The story was so startling that I thought it had to be a parody — even though it was on the front page of the New York Times. Datelined AMSTERDAM, it detailed how some lucky alcoholics in that city start their day with a couple of beers provided by the government, pick up trash in the morning, get a few more government-provided beers with lunch, work some more, and then cap off the workday with more beers supplied by the government.
Can you imagine the outcry if someone tried to set that sort of program up in Philly?
Even though we’re all willing to pay lip service to the idea that alcoholism is a disease, in our hearts — our all-American, puritanical hearts — we believe drinkers can quit if they really want to. In Amsterdam, they don’t.
“It would be beautiful if they all stopped drinking,” says Hans Wijnands, director of the Rainbow Foundation, the organization that administers the program, “but that is not our main goal.” What is? “You have to give people an alternative, to show them a path other than just sitting in the park and drinking themselves to death.”
The Rainbow Foundation’s cleaning project is designed to give alcoholics something meaningful to do and get them self-sufficient enough that they're not living on the streets. Members of the cleaning teams — there’s a lengthy waiting list — are given cigarette tobacco, lunch and 13 euros a day, in addition to the beers. They’re required to dress neatly and are forbidden to drink while on the job. They say the project keeps them out of trouble, lowers their intake of hard liquor, raises their self-esteem, and gives them something useful to do. It has also helped clear the city’s parks of rowdy drunks — something no other government efforts could manage to do.
As the Times notes, the program is an extension of the methadone-clinic concept, which has been pretty unpopular here in NIMBY Philly. For a country that professes to be so godly, America can be awfully unforgiving. We like success stories, and alcoholism and drug addiction can be so damned untidy. So can obesity, for that matter: Can’t those people just not eat so damn much?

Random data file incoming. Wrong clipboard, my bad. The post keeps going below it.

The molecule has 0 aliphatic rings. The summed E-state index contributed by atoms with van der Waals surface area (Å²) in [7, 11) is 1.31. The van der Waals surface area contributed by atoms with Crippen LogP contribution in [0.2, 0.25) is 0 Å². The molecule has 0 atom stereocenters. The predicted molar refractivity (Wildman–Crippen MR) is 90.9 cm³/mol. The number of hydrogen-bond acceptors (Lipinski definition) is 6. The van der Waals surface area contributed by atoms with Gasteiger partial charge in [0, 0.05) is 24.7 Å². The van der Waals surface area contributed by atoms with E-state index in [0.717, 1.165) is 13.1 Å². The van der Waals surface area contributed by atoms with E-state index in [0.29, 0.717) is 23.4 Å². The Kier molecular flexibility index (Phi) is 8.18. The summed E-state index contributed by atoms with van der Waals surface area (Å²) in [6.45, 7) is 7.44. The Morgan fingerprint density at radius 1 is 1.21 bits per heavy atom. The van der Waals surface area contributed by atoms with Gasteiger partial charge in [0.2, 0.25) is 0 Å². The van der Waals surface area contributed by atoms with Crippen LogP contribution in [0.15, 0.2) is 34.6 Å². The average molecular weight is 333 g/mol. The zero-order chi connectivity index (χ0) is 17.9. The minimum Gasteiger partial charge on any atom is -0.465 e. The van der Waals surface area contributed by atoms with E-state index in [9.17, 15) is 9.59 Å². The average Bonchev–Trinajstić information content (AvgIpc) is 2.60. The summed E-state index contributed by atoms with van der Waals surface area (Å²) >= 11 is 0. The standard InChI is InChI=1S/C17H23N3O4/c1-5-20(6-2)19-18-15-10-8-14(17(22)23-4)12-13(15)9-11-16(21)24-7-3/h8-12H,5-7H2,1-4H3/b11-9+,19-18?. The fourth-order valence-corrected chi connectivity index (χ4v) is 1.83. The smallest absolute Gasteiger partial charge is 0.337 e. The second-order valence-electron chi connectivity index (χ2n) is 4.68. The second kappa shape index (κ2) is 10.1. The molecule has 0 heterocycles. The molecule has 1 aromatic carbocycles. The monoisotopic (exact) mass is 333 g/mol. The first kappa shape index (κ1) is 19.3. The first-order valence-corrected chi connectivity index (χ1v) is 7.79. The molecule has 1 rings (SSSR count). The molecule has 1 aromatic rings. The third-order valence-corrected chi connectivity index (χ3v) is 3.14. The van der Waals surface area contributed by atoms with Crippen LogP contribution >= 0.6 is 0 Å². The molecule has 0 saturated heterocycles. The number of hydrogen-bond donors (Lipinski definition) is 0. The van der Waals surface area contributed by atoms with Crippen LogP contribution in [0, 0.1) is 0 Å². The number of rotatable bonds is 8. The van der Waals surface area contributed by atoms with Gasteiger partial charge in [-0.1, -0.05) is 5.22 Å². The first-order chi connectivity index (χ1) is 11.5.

It’s easy to be holier-than-thou. But our propensity to say, “Just stop” to those who drink too much, do illegal drugs, smoke cigarettes and/or eat too much isn’t very effective. I quit smoking cold-turkey after almost 30 years. Do I think everybody should be able to do that? Hell no, no more than I think everybody should be able to run a marathon. For a country that’s supposed to be full of such rugged individualists, we sure are judgmental about each other. Insisting that those who drink to excess should just not drink may make us feel superior, but it does nothing to address the problem — and it doesn’t get the drunks out of our parks or the homeless off the Parkway.
Considering all the Internet-comments-section-wailing about the goddamned lazy shiftless people on food stamps and in Section 8 housing — not to mention a governor who seems to take special delight in making life more difficult for children and the poor — I don’t expect to see the government handing out beer to drunks anytime soon. But the alcoholics in Amsterdam who now have structure and purpose to their lives would suggest we should consider it. Of course, that would require that we look on alcoholics with compassion and understanding rather than judgment. And judgment is so much more fun.